Instead of just screening for breast cancer, a thermogram can tell you how healthy your breasts are. It also has the potential to truly detect breast cell anomalies long before mammography can detect cancer, when done properly. This allows you to implement lifestyle changes that can improve the health of your breasts proactively instead of waiting for a cancer diagnosis later. In honor of Breast Health Awareness month, I encourage you to check out thermography for yourself and your loved ones.


  1. M. Gautherie and C. M. Gros, “Breast Thermography and Cancer Risk Prediction,” Cancer, vol. 45, no. 1 (January 1, 1980), pp. 51-56.
  2. H. Spitalier et al., “Does Infrared Thermography Truly Have a Role in Present-Day Breast Cancer Management?” in M. Gautherie and E. Albert, eds., Biomedical Thermology: Proceedings of an International Symposium (New York: A. R. Liss, 1982), pp. 269-78; R. Amalric et al., “Does Infrared Thermography Truly Have a Role in Present-Day Breast Cancer Management?” Progress in Clinical and Biological Research, vol. 107 (1982), pp. 269-78.
  3. Gotzsche, P. and Olsen, O., “Is Screening for Breast Cancer with Mammography Justifiable?” The Lancet, vol. 355, no. 9198 (Jan. 8, 2000), pp. 129-34; Gotzsche, P. and Olsen, O., Cochrane Review on Screening for Breast Cancer with Mammography, The Lancet, vol. 358, no. 9290 (Oct. 20, 2001), pp. 1340-42.
  4. Semelka, R., Imaging X-rays cause cancer: a call to action for caregivers and patients, Medscape, Feb. 13, 2006, reviewed and renewed Feb. 16, 2007.


Harvard Public Health
Press Releases

Routine Mammograms May Result in Significant Overdiagnosis of Invasive Breast Cancer

Late-Stage Disease Incidence Not Reduced by Screening

For immediate release: Monday, April 5, 2012



Boston, MA – New Harvard School of Public Health (HSPH) research suggests that routine mammography screening—long viewed as an essential tool in detecting early breast cancers—may in fact lead to a significant amount of overdiagnosis of disease that would otherwise have proved harmless. Based on a study of women in Norway, the researchers estimate that between 15% and 25% of breast cancer cases are overdiagnosed.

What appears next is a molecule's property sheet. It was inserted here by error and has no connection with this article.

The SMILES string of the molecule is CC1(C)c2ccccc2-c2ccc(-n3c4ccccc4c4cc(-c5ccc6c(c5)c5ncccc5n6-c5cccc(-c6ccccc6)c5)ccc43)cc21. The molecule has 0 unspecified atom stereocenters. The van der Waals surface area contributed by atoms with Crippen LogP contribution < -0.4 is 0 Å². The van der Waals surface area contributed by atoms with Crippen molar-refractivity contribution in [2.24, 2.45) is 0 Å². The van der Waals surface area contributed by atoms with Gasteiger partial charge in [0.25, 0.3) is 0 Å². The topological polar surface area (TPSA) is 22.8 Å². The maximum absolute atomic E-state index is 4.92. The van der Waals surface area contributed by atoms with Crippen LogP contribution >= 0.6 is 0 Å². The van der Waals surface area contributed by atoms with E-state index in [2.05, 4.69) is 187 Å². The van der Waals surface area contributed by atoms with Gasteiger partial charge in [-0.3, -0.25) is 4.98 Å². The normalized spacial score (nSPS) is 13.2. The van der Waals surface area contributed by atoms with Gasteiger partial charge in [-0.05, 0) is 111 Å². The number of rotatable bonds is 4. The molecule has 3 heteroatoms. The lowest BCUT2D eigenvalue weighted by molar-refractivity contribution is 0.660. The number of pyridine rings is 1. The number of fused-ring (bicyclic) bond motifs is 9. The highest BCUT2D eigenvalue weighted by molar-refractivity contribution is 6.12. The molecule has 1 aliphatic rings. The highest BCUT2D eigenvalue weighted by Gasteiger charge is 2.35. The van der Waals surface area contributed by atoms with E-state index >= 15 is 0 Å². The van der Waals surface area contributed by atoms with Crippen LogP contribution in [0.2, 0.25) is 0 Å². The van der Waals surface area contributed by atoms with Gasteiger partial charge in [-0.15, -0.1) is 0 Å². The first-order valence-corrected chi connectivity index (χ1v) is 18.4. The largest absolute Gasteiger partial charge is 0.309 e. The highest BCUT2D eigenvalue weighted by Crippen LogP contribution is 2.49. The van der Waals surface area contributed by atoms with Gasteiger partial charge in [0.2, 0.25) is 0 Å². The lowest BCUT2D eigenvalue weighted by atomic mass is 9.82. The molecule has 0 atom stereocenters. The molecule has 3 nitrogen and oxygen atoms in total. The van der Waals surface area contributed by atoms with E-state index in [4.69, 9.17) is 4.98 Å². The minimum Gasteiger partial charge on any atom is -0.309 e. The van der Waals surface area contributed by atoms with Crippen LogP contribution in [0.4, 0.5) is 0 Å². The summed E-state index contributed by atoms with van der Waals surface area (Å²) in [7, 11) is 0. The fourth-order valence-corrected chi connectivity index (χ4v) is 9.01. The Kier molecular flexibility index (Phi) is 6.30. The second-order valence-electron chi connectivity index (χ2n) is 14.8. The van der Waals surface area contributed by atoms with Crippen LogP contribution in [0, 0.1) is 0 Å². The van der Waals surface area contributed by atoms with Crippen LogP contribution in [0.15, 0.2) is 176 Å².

The study appears in the April 3, 2012 issue of the Annals of Internal Medicine.

“Mammography might not be appropriate for use in breast cancer screening because it cannot distinguish between progressive and non-progressive cancer,” said lead author Mette Kalager, a visiting scientist at HSPH and a researcher at the Telemark Hospital in Norway. “Radiologists have been trained to find even the smallest of tumors in a bid to detect as many cancers as possible to be able to cure breast cancer. However, the present study adds to the increasing body of evidence that this practice has caused a problem for women—diagnosis of breast cancer that wouldn’t cause symptoms or death.”

Most women in the U.S. begin having annual mammograms in their 40s or 50s. But recent research suggesting evidence of overdiagnosis has increased debate about the benefits of screening. A number of experts have speculated that new effective treatments for breast cancer play a larger role in saving women’s lives than screening does—and have noted that overdiagnosis can cause unnecessary stress and unnecessary medical treatment.

Kalager says the new findings suggest that women should be well-informed not only about the potential benefit from mammography, but also about its possible harms—including mental distress, biopsies, surgeries, or chemotherapy and hormone treatments for disease that would never have caused symptoms.

The researchers analyzed data from 39,888 women with invasive breast cancer in Norway, 7,793 of whom were diagnosed during the 10-year rollout of the Norwegian Breast Cancer Screening Program, which began in 1996, for women ages 50 through 69. Because the screening program was phased in over time, the researchers were able to compare the number of breast cancer cases in women who had been offered screening with those not offered screening. The remaining study population consisted of two historical-comparison groups—mirroring the current groups—of women diagnosed with breast cancer from 1986 through 1995, before the nationwide program began.